A second element was that we gave impetus to this burgeoning shift toward fundamentalism in several ways. For one, we forced on Iraqis a notion of religious-based quotas in government when the constitution was being discussed. From the outset our policies promoted religious intolerance. They tended to unite religions with political power in direct proportion to their numerical strength. In the name of protecting the Sunni minority by guaranteeing it parliamentary seats, the constitution and ultimately the vote gave Shiites, who had been shut out of power and now were the majority, the ability to wreak vengeance on political enemies who happened mostly to be Sunni. It gave the official sanction of the occupying authority to the “sectarianization” of politics. It encouraged Sunnis, who knew what was coming, to dig in their heels and seek “extragovernmental ways” of protecting themselves, ultimately turning to Al Qaeda because our forces were not able to protect them against government sanctioned death squads. The problem turned back on itself over and over.
Why did we do what we did? Partly arrogance– Bremer made decisions for Iraqis that cut them out of making decisions for themselves– he knew what was good for them– we all did. Partly American anti-terrorist politics– Al Qaeda is a Sunni movement and we wanted it neutralized. Partly ignorance– key American decision-makers, even today, are political appointees rewarded for contributions to the party, rather than as a result of a relevant professional career.
I also think an overlooked factor has been the contradictions of our own fundamentalism in politics. This is no small deal. It is a mindset that conditioned the other more local and immediate factors. Neocons proclaimed the importance of a secular democracy at the top of their lungs, but really never believed in either secularism or democracy. Not in the beginning, but certainly by 2003-04, in the U.S. by and large these were the same people we like to call social conservatives because they believe in the moral state, not the separation of church and state, and because their definition of morality is crabbed and self-serving. They were willing to let Iraqis have elections, but only insofar as the constitution that bound them was consistent with neocons’ view of rectitude, religion, and society.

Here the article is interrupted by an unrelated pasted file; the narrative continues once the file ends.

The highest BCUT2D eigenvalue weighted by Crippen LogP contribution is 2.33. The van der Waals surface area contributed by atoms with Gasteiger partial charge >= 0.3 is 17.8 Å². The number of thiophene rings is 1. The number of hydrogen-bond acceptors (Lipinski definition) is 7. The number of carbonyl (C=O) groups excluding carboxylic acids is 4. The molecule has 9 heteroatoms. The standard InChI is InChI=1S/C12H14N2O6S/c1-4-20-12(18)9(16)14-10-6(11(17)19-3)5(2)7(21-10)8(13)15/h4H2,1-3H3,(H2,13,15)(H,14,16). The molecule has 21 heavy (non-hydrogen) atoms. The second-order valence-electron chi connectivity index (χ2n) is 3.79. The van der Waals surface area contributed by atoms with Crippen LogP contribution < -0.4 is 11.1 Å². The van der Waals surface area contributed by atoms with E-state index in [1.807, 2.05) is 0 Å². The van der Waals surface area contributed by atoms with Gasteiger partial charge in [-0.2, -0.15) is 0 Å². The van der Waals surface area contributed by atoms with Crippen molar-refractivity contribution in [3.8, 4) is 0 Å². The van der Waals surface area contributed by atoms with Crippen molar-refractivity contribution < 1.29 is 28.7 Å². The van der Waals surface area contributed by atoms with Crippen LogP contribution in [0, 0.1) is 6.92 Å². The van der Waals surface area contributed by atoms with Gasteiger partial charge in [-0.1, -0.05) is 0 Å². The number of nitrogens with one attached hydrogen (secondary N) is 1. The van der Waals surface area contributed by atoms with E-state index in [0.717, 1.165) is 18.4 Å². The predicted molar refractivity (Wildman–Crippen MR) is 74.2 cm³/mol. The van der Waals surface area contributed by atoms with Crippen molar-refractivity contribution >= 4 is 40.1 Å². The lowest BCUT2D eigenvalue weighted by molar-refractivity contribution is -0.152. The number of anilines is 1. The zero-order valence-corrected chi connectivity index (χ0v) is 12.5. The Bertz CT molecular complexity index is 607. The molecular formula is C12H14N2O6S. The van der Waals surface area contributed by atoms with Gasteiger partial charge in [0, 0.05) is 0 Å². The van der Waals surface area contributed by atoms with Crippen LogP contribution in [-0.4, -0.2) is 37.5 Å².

Coupled with the unwitting (or witting) perpetuation of religious intolerance, sharpening of fundamentalist distinctions, and linking of religious preference with power, was the massive incompetence of the administration in its Katrina-like ignorance of details, short sightedness, ideological isolation, contempt for people not like them, and blindness to realities on the ground. When they wreaked havoc on the infrastructure of the current Iraqi administration, they destroyed the ability of the Iraqis to rebuild the physical infrastructure that had been destroyed, made it possible for second rate Iraqi politicians and bureaucrats to rise, and most important, confirmed the necessity for us to stay as occupiers. Whether these policies grew out of a fear of a countercoup against us, a desire for greater control over reconstruction, venality in maintaining our contracting presence so that the oil kept flowing to the “right” folks, as a housecleaning to prepare the country for democracy, or whatever, the result was the disaster we have foist on the Iraqis and the dilemma we have put ourselves into. I tend to believe in the proposition that it is difficult to tell the difference between incompetence and malice or conspiracy, and that when in doubt bet on incompetence.